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David Kurtz

David Kurtz is Managing Editor and Washington Bureau Chief of Talking Points Memo where he oversees the news operations of TPM and its sister sites.

Articles by David

A reader pointed me to this portion of the Roll Call report on the arrest of Sen. Larry "Wide Stance" Craig (R-ID), as recounted by the arresting officer:

In a recorded interview after his arrest, Craig “either disagreed with me or ‘didn’t recall’ the events as they happened,” the report states.

Craig stated “that he has a wide stance when going to the bathroom and that his foot may have touched mine,” the report states. Craig also told the arresting officer that he reached down with his right hand to pick up a piece of paper that was on the floor.


I should point out--though I really don't want to--that Craig was seated on the toilet at the time, according to the report.

The AP follows up on Roll Call's report on Sen. Larry Craig's Minneapolis airport restroom tryst, or attempted tryst:

A Hennepin County court docket showed Craig pleading guilty to the disorderly conduct charge Aug. 8, with the court dismissing a charge of gross misdemeanor interference to privacy.

The court docket said the Republican senator was fined $1,000, plus $575 in fees. He was put on unsupervised probation for a year. A sentence of 10 days in the county workhouse was stayed.


Would Senate rules require Craig to report this misdemeanor conviction to the Senate Ethics Committee?

The Idaho Values Alliance--"Making Idaho the Friendliest Place in the World to Raise a Family"--is going to have a hard time swallowing the latest news about its beloved Sen. Larry Craig (R-ID), who pleaded guilty to disorderly conduct for lewd conduct in an airport restroom.

Here's one page of the group's site, a news update where it praises Craig for his "pro-life" vote on stem cell research, followed by a "Bonus Byte" on the perils of homosexuality and airport restrooms:

One of the tragic characteristics of the homosexual lifestyle is its emphasis on anonymous sex and multiple sexual partners. It is a little-acknowledged secret that many active homosexuals will have more than 1,000 sex partners over the course of a lifetime (the average among heterosexuals is seven – still six more than we were designed for). This sordid fact of homosexual life surfaced yesterday in an AP article yesterday that reports on the number of arrests police have made for indecent exposure and public sex acts in the restrooms at Atlanta’s airport, the busiest in the world. The increased restroom patrols, begun to apprehend luggage thieves, instead uncovered a rash of sex crimes. Airport restrooms have become so popular that men looking for anonymous sexual trysts with other men have advertised their airport availability on Craigslist. One such ad was from a man saying he was stuck at the airport for three hours and was looking for “discreet, quick action.”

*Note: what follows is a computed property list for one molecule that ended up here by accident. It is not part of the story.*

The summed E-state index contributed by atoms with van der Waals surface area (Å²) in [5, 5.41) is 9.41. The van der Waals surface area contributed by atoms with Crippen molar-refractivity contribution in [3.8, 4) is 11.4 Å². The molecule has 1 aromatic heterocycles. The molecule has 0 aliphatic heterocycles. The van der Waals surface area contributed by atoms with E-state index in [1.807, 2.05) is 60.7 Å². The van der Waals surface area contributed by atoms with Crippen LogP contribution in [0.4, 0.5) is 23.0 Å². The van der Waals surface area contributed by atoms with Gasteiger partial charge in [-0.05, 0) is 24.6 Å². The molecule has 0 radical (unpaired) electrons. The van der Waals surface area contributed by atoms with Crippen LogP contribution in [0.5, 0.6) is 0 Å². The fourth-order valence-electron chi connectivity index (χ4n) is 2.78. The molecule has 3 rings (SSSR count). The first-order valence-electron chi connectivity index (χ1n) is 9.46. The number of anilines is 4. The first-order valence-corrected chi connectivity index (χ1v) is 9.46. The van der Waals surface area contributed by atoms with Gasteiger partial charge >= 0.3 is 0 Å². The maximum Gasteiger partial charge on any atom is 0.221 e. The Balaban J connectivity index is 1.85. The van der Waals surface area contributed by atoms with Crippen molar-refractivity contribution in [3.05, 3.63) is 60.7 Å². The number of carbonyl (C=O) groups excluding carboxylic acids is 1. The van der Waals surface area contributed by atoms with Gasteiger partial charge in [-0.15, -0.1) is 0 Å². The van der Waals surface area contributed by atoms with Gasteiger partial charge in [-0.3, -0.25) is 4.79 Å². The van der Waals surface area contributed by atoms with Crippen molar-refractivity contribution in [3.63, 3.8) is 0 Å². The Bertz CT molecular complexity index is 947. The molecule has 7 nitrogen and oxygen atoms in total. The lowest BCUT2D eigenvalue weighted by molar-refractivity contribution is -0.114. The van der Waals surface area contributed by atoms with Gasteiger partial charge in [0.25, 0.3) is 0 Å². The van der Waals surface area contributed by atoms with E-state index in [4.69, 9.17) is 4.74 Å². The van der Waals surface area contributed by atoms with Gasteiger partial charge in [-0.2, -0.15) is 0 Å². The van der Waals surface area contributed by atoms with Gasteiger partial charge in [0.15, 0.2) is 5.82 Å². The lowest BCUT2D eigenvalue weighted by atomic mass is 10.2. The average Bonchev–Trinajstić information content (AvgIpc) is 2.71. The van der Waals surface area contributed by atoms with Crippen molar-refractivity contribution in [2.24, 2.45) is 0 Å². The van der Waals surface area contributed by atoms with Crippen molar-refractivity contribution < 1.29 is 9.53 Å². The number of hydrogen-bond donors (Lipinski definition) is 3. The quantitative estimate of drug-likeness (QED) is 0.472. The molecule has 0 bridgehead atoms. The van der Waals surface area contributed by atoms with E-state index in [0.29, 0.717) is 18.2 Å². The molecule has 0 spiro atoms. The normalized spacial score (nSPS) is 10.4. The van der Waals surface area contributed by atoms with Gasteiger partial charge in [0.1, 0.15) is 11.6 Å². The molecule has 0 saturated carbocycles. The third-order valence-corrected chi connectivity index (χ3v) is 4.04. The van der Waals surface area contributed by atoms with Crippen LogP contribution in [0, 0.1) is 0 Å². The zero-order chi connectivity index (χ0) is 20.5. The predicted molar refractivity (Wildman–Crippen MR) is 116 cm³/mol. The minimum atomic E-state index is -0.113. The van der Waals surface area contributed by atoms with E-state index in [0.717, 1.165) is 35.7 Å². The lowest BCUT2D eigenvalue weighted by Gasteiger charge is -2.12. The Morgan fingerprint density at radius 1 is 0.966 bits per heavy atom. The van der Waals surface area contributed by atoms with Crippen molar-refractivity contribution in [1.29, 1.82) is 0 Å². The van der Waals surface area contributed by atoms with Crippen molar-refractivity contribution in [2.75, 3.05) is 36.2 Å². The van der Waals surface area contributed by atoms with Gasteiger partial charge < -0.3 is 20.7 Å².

What are the odds of a piece on airport restroom trysts appearing below a picture of Larry Craig in a conservative group's newsletter, not to mention the reference to Craigslist? It's all too much.

It's a pretty short list of headlines that could knock Alberto Gonzales' resignation to second tier status. But the arrest--and guilty plea--of a firebrand conservative U.S. senator for lewd homosexual conduct in a public restroom definitely makes the list.

Roll Call has all the sordid details about Sen. Larry Craig's conviction (although traffic to the site is heavy at the moment). While the ins and outs of public restroom trysts, with an apparent language and protocol all its own, may be titillating, this detail about old run-of-the-mill abuse of power caught my eye:

At one point during the interview, Craig handed the plainclothes sergeant who arrested him a business card that identified him as a U.S. Senator and said, “What do you think about that?” the report states.


Nice touch. Bet that made quite an impression.

Roll Call: